Karl Rove -- The Architect [home]
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The Right Nation: Conservative Power in America
In this excerpt from their book, John Micklethwait and Adrian Wooldridge --U.S. editor and Washington correspondent, respectively, for The Economist -- profile a young Colorado Springs couple, Dustin and Maura. For them, write the authors, "conservatism is a progressive creed. It is not about old people trying to cling to things, but about young people trying to change them." The authors chronicle how people like Dustin and Maura, and places like Colorado Springs, are emblematic of why conservatism has triumphed in our politics and what it is that makes this kind of conservatism so uniquely American.

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Playing For History...
How far do Karl Rove and George W. Bush want to take the Republican Party, and the country, in realigning the relationship between government and citizen? Here, discussing this question are: Washington Post reporters Thomas Edsall and Dan Balz, Republican activist Grover Norquist, former and current heads of the Republican National Committee, Ed Gillespie and Ken Mehlman, journalist Wayne Slater and former Environmental Protection Agency head and former New Jersey Governor Christine Todd Whitman.

Barry Goldwater and the Conservatives' Long March
From Goldwater conservatism to "compassionate conservatism" -- over 40 years the Republican Party gradually has come to think of itself as a majority party as the politics of the country has moved from center left to center right. Here, Washington Post reporter Dan Balz, Republican activist Grover Norquist, Republican strategist Mary Matalin and Republican National Committee Chairman Ken Mehlman trace what Norquist calls the conservatives' "long march" -- from Goldwater's defeat and Ronald Reagan's dual victories, to the Republicans' 1994 takeover of the House and George W. Bush's election and re-election.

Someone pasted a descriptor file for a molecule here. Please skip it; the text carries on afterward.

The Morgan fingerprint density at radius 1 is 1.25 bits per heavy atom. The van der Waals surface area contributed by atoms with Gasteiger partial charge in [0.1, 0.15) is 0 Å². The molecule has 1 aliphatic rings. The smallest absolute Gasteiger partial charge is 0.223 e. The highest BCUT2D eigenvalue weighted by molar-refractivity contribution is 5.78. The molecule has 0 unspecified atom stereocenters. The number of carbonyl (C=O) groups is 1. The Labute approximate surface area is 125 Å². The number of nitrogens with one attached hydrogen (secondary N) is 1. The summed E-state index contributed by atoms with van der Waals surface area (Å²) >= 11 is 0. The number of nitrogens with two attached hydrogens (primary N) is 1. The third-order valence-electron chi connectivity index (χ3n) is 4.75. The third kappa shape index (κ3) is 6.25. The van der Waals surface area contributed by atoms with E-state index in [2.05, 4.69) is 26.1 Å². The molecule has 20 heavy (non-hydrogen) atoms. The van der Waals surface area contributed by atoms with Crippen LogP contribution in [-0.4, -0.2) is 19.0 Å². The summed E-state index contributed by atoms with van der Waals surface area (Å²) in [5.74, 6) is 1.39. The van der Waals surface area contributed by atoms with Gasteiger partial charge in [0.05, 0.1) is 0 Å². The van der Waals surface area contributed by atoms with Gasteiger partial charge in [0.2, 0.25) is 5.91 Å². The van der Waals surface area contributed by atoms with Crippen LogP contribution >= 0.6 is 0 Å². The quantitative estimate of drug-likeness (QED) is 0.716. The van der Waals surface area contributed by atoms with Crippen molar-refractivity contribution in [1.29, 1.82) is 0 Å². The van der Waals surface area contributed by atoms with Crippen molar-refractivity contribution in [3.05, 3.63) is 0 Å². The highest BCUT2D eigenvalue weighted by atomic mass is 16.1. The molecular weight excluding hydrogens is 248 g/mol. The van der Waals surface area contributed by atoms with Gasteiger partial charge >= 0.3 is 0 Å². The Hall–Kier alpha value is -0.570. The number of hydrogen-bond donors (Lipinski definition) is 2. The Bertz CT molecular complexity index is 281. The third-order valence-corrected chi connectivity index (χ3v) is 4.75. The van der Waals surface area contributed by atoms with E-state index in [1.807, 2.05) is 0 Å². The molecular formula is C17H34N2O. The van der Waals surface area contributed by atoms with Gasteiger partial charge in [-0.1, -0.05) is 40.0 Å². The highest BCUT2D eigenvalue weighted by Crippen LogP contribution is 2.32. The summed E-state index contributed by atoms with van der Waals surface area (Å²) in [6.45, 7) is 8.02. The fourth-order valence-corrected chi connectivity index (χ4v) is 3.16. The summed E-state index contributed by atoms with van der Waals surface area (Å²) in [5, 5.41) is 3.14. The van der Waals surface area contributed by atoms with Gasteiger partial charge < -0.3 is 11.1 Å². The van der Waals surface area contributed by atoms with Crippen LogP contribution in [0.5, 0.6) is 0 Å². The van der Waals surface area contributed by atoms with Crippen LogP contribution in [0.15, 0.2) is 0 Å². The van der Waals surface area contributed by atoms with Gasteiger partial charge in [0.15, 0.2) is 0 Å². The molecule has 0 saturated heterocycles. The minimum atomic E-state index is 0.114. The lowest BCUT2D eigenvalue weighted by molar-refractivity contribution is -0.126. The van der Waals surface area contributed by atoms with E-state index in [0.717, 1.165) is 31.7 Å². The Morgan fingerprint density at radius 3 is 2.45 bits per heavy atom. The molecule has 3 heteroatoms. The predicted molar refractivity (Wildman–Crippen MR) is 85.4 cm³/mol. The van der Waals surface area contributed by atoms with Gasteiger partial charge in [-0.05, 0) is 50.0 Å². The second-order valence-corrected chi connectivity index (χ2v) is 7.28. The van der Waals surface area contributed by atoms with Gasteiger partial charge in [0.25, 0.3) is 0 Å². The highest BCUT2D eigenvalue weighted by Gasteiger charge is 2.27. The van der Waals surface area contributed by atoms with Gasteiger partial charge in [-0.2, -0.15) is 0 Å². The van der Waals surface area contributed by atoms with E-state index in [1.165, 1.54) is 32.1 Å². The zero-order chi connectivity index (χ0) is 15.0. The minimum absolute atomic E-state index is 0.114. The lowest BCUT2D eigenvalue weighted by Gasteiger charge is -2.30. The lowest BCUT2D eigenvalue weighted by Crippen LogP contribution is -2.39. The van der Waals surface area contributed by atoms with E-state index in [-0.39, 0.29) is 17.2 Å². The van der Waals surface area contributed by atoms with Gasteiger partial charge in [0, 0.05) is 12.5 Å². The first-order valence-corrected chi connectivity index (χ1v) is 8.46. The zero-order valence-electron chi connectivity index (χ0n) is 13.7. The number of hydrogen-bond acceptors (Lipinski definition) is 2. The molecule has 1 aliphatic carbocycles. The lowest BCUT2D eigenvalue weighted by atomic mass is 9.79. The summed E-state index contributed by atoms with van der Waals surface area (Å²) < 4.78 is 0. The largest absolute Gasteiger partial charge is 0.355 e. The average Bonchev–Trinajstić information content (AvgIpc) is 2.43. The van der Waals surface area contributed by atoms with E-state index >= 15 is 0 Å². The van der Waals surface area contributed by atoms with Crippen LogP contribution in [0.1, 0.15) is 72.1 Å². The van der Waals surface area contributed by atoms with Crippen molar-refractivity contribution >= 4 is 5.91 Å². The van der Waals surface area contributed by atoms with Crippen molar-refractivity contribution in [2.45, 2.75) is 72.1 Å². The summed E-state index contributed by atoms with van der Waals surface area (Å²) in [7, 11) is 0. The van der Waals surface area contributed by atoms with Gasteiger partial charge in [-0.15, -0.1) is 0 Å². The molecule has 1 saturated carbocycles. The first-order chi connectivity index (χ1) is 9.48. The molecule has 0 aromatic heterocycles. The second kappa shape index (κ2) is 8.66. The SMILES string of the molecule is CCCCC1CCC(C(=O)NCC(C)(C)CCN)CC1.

How Secure Is the Republican Dominance?
In 2004, President Bush captured the popular and electoral vote and Republicans kept control of both the House and the Senate. But it was a tight race with just a three-point margin of victory. Looking ahead, what will be the opportunities, challenges and dangers facing Republicans and Democrats over the next few years? Here are the views of Matthew Dowd, chief campaign strategist for Bush-Cheney '04; Grover Norquist, Republican anti-tax activist; Ed Gillespie, former chairman of the Republican National Committee; Christine Todd Whitman, former head of the Environmental Protection Agency and former governor of New Jersey; Mary Matalin, former adviser to President Bush and Vice President Cheney; and Dan Balz and Thomas Edsall of The Washington Post.

Interview: Grover Norquist
As president of Americans for Tax Reform, Norquist is a well-known Republican anti-tax activist and grassroots organizer. In this interview, he traces the evolution of conservative philosophy and activism from Sen. Barry Goldwater's 1964 presidential campaign through to Ronald Reagan's presidency, Newt Gingrich and the Contract With America, and now George W. Bush. Norquist describes the Republican Party as the "leave-us-alone coalition," which includes gun owners, home-schoolers, property owners, taxpayers and small-business owners, among others. "[Republicans] speak now to the people who want to be left alone and run their own lives," he says. "That is a very large coalition of people. It's a governing majority." And he argues that Republicans are making policy decisions that are only likely to enhance their numbers. "[G]iven the list of things the Republicans are doing in Congress -- tort reform, getting rid of the death tax, tax reduction, free trade -- all of these things strengthen the Republican coalition and their numbers and reduce the Democratic coalition," he says.

Interview: Christine Todd Whitman
In this interview, Whitman, who served as governor of New Jersey from 1993 to 2000 and as administrator of the Environmental Protection Agency (EPA) from 2001 to 2003, makes the case for an inclusive, "big tent" Republican Party. Whitman, who is the author of It's My Party Too: The Battle for the Heart of the GOP and the Future of America, argues that Karl Rove's election strategy of focusing on the social conservatives to "harden the base" was at the expense of broadening support among moderate Republicans and conservative Democrats. She says that the political calculations to play to conservatives are detrimental to good governance and the Republican Party's future, and has empowered those whom she calls "social fundamentalists" to say: "We won this election for the president. We are owed the next Supreme Court justice." Whitman also expresses frustration that a lot of the work the EPA did under her tenure was not communicated, in part, because the environment as an issue "never polled high with the base."

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posted april 12, 2005

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